Where does Ben Roethlisberger rank among quarterbacks entering the 2020 season? Where do the Pittsburgh Steelers need him to rank, relative to talent, in order for them to have a legitimate shot at contending for a Super Bowl this season?
The majority opinion seems to fall in the camp that the team doesn’t need him to be a superstar and carry the team on his back, now that they have, at least based on last season, one of the best defenses in the league, and one that returns almost every significant part from a year ago.
But you still need good quarterback play. Will they get it from Roethlisberger? Chris Simms seems to think so. He has been ranking the projected starting quarterbacks for the 2020 season, and placed him at 14th yesterday, noting that his injury also reflects his position.
That certainly went into my thinking. It did. Originally, I thought, oh man, I don’t know where Big Ben will be when I started to formulate this list. I had a few lists early on in the process where I had him around 17-17. I’ll tell you what did a big thing for me—some of the social media videos I saw of him throwing, workouts with players. When I saw that, and the way he was throwing, and how aggressively he was throwing and letting it go, I went, ‘alright, Big Ben is gonna be okay’.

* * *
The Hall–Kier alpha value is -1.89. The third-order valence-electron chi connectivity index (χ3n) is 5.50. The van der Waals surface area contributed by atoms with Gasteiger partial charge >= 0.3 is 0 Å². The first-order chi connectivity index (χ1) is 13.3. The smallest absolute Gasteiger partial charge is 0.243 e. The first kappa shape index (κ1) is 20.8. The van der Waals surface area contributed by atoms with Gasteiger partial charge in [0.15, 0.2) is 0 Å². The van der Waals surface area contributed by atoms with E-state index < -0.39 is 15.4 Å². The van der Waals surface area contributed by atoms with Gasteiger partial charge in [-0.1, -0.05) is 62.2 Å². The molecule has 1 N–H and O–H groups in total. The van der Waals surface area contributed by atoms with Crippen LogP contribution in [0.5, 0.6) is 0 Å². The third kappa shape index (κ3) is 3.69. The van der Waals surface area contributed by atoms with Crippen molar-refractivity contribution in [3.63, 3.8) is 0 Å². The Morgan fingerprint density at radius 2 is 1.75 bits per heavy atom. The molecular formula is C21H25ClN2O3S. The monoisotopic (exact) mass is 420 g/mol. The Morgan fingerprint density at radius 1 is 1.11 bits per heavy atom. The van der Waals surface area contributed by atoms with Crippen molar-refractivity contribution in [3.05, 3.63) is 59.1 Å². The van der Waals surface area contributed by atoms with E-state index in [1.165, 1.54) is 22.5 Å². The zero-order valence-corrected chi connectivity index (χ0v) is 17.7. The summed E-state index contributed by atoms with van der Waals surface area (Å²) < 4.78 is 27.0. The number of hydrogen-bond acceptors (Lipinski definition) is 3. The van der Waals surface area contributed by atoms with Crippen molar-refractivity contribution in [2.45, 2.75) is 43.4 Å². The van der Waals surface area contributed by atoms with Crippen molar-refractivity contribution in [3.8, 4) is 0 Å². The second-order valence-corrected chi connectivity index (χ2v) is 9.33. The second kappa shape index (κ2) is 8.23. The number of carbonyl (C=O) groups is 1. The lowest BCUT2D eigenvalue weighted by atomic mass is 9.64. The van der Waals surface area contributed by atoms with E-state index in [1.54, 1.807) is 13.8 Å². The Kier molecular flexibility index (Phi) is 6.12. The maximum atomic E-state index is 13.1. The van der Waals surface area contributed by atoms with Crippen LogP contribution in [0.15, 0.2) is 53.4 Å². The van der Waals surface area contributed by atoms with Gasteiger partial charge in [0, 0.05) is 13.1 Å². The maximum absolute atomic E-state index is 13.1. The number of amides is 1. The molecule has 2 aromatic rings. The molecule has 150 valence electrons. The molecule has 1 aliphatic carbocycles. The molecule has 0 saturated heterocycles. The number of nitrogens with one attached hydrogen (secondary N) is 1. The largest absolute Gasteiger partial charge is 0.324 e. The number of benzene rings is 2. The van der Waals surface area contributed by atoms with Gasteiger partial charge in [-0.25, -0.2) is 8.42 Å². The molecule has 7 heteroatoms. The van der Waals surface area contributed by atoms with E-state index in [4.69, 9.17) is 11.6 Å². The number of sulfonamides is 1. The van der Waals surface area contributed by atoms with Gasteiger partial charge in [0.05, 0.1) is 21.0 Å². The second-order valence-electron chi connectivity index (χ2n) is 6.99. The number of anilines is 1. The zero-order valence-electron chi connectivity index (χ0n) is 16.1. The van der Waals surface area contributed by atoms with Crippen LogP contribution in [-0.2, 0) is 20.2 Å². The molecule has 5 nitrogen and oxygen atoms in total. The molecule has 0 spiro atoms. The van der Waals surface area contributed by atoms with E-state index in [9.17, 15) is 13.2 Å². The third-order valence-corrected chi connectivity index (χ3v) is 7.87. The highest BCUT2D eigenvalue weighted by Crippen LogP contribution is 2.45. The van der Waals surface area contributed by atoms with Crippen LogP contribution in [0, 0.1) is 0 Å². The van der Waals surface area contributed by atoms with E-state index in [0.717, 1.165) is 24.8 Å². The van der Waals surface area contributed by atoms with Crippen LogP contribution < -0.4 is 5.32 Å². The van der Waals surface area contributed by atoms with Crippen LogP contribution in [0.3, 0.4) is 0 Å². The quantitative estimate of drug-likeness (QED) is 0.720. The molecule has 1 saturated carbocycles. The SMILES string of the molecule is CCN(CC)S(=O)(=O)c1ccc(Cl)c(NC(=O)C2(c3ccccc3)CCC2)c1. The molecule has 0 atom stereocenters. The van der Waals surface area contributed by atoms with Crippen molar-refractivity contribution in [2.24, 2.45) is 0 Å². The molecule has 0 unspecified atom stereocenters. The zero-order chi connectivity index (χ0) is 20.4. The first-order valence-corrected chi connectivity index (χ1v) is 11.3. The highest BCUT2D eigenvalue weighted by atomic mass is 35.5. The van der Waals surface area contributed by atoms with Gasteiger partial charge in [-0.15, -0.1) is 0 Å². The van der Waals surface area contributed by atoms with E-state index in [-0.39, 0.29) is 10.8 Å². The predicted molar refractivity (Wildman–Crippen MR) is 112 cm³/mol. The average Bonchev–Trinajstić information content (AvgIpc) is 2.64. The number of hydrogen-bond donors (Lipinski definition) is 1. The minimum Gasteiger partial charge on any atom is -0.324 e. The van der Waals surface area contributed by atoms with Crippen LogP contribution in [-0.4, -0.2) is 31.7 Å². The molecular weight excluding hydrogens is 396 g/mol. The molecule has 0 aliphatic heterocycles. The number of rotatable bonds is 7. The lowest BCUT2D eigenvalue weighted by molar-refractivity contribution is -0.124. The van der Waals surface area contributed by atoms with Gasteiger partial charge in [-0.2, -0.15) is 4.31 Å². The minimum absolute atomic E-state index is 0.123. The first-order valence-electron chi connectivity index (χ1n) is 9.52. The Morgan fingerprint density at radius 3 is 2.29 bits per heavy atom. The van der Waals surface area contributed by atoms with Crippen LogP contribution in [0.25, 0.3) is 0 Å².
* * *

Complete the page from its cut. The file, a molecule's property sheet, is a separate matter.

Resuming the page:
He said that another big factor in his ranking has to do with the growth of a number of young quarterbacks, as Roethlisberger was ranked sixth the year before. Players like Deshaun Watson, Lamar Jackson, Josh Allen, and Kyler Murray probably play a meaningful role in his ranking.
But he was and has been consistently complimentary of Roethlisberger, calling him “one of the greatest deep-ball throwers in the history of football”, and noting that “Big Ben is still fearless in the pocket”, even as he approaches 40 years old.
He is, of course, returning from serious elbow surgery, which cost him almost all of the 2019 season. The year before, he threw for over 5000 yards and tossed 34 touchdowns, both of them marking new career highs and franchise records.
Simms discussed his development from an improvisational player to somebody who can rely more on his mind to make things happen as he has gotten older, but “when nothing is there, he still makes a lot of big plays for that offense”.
He is also comfortable with his total body of work in his later years, believing that his past several full seasons show that he can continue to be effective. What is more in question is whether or not he will have the supporting cast to maximize what he has left in the tank for perhaps a final championship run.